Category Archives: Programming language

SQL tips: filter first before join

When JOIN multiple tables, the direct and simple way is to sequentially join one-by-one, e.g. if you have a table with schema as, which record a pair of samples, saying ima & imb are item ids.

CREATE TABLE IF NOT EXISTS pair (
   ima BIGINT,
   imb BIGINT
)
PARTITION BY (
  ds STRING
)
LIFECYCLE 7
; 

Then each item is represented by a high-dimensional (e.g. 1024 dimension) vector, store in another table, like

CREATE TABLE IF NOT EXISTS emb (
   imid BIGINT,
   vec STRING
)
PARTITION BY (
  ds STRING
)
LIFECYCLE 7
; 

Note: vec is concatenating all vector elements into a string for easily store in SQL table. e.g. a 5-dimension vector [1,2,3,4,5], which is stored as "1,2,3,4,5" if comma as separator

In practice, emb table is often very large because it stores all history vector calculated. e.g. if the vector is image embedding. The item already calculated in the past is not re-calculated today for reduce duplicate calculation. While the item in pair table is often a subset of emb. In case of millions of items, emb table size may be ~TB/PB. If we need to calculate the cosine similarity of item pair in pair table, like

CREATE TABLE pair_cosine LIFECYCLE 7 AS
SELECT p.ima,p.imb, COSINE(a1.vec,a2.vec) FROM (
  SELECT ima, imb FROM pair WHERE ds=bizdate
)p
JOIN (
  SELECT imid, vec FROM emb WHERE ds=bizdate
)a1
ON p.ima=a1.imid
JOIN (
  SELECT imid, vec FROM emb WHERE ds=bizdate
)a2
ON p.imb=a2.imid
;

Because emb table is TB/PB scale, there will be performance issue using the above naive script. A lot of time spends on loading emb table.

Considering the items in pair table being a relatively small subset of emb, it is more efficient if collecting subset embedding in temporary table, and then do above operation. The example script like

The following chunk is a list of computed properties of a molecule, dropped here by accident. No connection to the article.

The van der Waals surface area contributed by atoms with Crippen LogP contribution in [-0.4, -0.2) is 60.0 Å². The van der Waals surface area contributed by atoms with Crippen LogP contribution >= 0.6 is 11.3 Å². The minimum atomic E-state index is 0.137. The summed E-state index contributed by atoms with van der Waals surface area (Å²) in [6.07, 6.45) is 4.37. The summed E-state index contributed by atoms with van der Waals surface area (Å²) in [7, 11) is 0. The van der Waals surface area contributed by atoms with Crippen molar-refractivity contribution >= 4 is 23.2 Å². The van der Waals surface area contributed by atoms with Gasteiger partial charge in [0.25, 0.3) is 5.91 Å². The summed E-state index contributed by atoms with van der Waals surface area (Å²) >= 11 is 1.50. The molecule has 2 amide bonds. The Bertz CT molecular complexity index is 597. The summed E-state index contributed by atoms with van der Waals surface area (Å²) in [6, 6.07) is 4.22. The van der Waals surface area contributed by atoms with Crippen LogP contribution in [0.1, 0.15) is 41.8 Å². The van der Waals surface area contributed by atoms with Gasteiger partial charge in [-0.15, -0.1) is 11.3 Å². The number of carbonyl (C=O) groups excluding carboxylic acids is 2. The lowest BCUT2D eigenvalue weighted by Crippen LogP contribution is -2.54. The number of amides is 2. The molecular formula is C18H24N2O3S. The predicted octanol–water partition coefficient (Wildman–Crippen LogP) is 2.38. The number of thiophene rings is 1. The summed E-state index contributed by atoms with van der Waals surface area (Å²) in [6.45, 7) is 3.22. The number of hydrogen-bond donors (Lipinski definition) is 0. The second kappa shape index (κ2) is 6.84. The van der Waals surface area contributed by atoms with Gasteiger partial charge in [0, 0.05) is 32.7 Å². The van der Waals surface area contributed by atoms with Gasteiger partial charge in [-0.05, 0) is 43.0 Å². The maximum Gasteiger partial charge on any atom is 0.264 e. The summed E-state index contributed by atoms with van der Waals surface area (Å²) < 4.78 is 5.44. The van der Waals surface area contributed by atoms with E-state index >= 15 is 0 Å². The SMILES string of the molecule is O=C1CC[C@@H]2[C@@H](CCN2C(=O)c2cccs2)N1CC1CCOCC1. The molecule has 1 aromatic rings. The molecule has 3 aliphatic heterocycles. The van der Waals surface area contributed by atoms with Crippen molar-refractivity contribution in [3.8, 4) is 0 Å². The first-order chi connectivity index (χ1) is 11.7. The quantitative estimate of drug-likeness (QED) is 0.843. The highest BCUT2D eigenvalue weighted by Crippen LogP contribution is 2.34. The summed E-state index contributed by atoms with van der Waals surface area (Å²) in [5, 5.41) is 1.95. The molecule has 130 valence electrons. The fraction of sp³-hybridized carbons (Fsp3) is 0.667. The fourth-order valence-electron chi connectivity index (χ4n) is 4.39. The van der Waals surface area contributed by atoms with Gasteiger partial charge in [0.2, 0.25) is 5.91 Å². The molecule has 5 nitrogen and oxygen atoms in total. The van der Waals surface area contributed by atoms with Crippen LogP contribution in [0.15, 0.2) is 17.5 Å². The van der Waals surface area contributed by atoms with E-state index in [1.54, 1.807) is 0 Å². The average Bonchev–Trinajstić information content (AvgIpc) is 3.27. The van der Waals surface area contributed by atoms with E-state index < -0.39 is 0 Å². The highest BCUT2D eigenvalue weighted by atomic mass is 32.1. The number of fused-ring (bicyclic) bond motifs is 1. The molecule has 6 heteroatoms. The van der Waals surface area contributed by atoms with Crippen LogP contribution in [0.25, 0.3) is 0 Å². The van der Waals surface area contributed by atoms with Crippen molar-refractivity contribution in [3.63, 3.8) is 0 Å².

CREATE TABLE emb_a LIFECYCLE 7 AS
SELECT p.ima,a1.vec FROM (
  SELECT DISTINCT ima FROM pair WHERE ds=bizdate
)p
JOIN (
  SELECT imid, vec FROM emb WHERE ds=bizdate
)a1
ON p.ima=a1.imid
;

CREATE TABLE emb_b LIFECYCLE 7 AS
SELECT p.imb,a1.vec FROM (
  SELECT DISTINCT imb FROM pair WHERE ds=bizdate
)p
JOIN (
  SELECT imid, vec FROM emb WHERE ds=bizdate
)a1
ON p.imb=a1.imid
;

CREATE TABLE pair_cosine LIFECYCLE 7 AS
SELECT p.ima,p.imb, COSINE(a1.vec,a2.vec) FROM (
  SELECT ima, imb FROM pair WHERE ds=bizdate
)p
JOIN emb_a a1
ON p.ima=a1.ima
JOIN emb_b a2
ON p.imb=a2.imb
;

After above process optimization, performance will be improved.

Remember SQL cannot do all possible optimization for you. It is best practice to analyze the performance bottleneck and try to optimize block-by-block. Sometime it is not a big issue if enough resource. But resource is not always enough because big data always exp increasing.

SQL tips: get exclusive data set

In data science & data engineering, it is often required to extracting exclusive data set from a large-scale table in a business date comparing with a history data, e.g. daily new product incremental, weekly new users, ….. Here two ways are discussed using an example of how to calculate daily new products.

Method 1: use LEFT JOIN operator, e.g.

-- daily_biz_tb is table to store daily product with schema like 
-- CREATE TABLE IF NOT EXISTS daily_biz_tb (product_id STRING, title STRING) PARTITION BY (ds STRING)

DROP TABLE IF EXISTS daily_inc_tb;
CREATE TABLE daily_inc_tb LIFECYCLE 7 AS 
SELECT t1.* FROM (
  SELECT product_id, title 
  FROM daily_biz_tb 
  WHERE ds='${bizdate}'
)t1
LEFT JOIN (
  SELECT product_id, title 
  FROM daily_biz_tb 
  WHERE ds='${yesterday}'
)t2
ON t1.product_id=t2_product_id
WHERE t2.product_id IS NULL
;

The logic is that if product_id in today but not in yesterday, after left join, the column t2.product_id will be NULL in today.

Method 2: left anti join. The LEFT ANTI JOIN will be much elegant. It will exclude all item based on key product_id.

-- daily_biz_tb is table to store daily product with schema like 
-- CREATE TABLE IF NOT EXISTS daily_biz_tb (product_id STRING, title STRING) PARTITION BY (ds STRING)